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View Full Version : True and false or 1 and 0?



krycek
03-26-2003, 07:15 PM
When you are using two-state variables, is it better to actually make them proper booleans by using true and false, or to use 1 and 0?

Personally I kinda like to stick to true and false (well, that's boolean, so why not make the variable a boolean ;)) however I am sure that a while back I read a convincing argument for using 1 and 0 instead...

Anyone have any thoughts?

::] krycek [::

Jason
03-26-2003, 08:17 PM
never thought it really mattered concidering the 1s and 0s are basically the same as true and false...it might just be easier to use integers when the program is all done with integers, but I don't see why it really matters what you use. They are both going to be local and declared so there wouldn't be any referencing problems. So take your pick.


Jason

Spookster
03-26-2003, 08:44 PM
It really a matter of readability. It is more obvious what true and false means verses 1 and 0.

krycek
03-26-2003, 08:58 PM
true, true, true (lol! :p)

I was actually talking more about the way they are handled etc. rather than ease of use and such... maybe it was speed? nope - can't see a difference - ways of checking them? hmmm, true is true and false is false... ah well, I wish I could find that article again! :rolleyes:

::] krycek [::

brothercake
03-26-2003, 11:51 PM
Shame there's not much scope for mu in boolean logic; I mean, you can go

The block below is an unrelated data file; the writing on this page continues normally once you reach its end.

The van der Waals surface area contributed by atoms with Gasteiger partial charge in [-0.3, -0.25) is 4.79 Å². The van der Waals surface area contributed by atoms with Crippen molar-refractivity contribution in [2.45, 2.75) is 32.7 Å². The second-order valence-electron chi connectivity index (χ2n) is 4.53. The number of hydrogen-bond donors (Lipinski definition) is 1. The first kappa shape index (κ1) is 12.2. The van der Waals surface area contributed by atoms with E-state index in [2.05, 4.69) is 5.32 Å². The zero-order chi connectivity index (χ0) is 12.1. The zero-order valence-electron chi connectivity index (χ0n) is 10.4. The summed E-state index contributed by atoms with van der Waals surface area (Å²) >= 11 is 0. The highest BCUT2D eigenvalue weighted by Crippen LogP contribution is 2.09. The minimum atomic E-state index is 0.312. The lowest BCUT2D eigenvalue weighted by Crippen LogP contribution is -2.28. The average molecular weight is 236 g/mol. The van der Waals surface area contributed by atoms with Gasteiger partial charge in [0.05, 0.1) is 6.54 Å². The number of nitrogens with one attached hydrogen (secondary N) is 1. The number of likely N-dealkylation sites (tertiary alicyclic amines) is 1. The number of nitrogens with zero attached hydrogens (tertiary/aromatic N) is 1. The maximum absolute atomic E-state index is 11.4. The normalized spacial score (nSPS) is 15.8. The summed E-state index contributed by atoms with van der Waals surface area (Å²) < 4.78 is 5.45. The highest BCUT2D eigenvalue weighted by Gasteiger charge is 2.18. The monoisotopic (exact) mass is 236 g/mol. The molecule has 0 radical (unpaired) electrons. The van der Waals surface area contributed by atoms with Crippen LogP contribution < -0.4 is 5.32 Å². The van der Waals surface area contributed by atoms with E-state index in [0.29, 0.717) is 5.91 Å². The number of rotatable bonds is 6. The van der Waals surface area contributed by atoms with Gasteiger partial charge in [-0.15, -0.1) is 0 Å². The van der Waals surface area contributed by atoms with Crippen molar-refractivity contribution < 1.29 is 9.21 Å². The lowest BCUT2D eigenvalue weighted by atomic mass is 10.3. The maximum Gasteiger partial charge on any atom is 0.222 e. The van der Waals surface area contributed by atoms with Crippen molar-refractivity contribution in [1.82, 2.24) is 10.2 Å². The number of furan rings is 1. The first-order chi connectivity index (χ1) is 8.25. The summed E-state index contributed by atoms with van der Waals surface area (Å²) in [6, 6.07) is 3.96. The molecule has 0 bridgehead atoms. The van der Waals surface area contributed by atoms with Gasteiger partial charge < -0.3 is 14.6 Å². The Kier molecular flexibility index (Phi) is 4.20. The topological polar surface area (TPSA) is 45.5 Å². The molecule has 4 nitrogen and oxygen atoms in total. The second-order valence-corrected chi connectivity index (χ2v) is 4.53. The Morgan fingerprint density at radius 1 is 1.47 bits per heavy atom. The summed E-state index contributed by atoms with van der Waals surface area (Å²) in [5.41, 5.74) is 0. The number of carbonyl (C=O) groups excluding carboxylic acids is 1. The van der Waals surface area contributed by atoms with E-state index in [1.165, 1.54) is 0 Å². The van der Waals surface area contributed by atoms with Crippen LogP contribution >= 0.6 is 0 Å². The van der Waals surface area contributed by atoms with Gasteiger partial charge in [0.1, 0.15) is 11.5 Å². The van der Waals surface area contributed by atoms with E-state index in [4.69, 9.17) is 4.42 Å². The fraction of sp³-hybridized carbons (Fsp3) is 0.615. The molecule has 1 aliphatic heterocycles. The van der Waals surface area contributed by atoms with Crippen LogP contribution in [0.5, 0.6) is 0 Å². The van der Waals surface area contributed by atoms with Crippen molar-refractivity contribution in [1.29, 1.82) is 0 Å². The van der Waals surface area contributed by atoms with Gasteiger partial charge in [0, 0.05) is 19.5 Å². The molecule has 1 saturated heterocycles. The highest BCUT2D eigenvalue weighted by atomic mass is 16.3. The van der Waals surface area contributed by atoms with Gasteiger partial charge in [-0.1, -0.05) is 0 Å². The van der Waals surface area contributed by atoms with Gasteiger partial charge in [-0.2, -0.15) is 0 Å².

$mu = "mu";

... but it's hardly the same thing :D

krycek
03-27-2003, 12:34 AM
mu? :confused:

::] krycek [::

brothercake
03-27-2003, 01:43 AM
:) Mu comes from Buddhism - it's neither true nor false, or rather, 'unask the question'. It's a question that can't be answered, like a paradox.

Check this out http://www.angelfire.com/electronic/bodhidharma/mu.html

krycek
03-27-2003, 02:31 AM
lol :D cool! :p

::] krycek [::

SYP}{ER
03-27-2003, 03:36 AM
I use true and false. if ($var == 0) is harder than if (!$var). Not that it's "hard" to type the extra bits, but it saves valuable milliseconds.

krycek
03-27-2003, 03:48 AM
Originally posted by SYP}{ER
I use true and false. if ($var == 0) is harder than if (!$var). Not that it's "hard" to type the extra bits, but it saves valuable milliseconds.

Hmmm, but, if $var is 0, then you can say if(!$var) just like if $var was false. So basically there is no logic difference between the two, at least, not in that way... although, if $var is 0, then of course checking if($var===false) is different.



::] krycek [::

Dylan Leblanc
03-27-2003, 08:01 AM
Some functions can return both a 0 value and a false value, and they mean different things. So you do need to discriminate between 0 and false in these cases.

firepages
03-27-2003, 05:50 PM
Originally posted by Dylan Leblanc
Some functions can return both a 0 value and a false value, and they mean different things. So you do need to discriminate between 0 and false in these cases.

exactly , if you mean true or false ? use true or false , it makes for easier reading later on as there is no ambiguity (I just know I spelt that wrong .. and if I didn't ,well it was by accident!)



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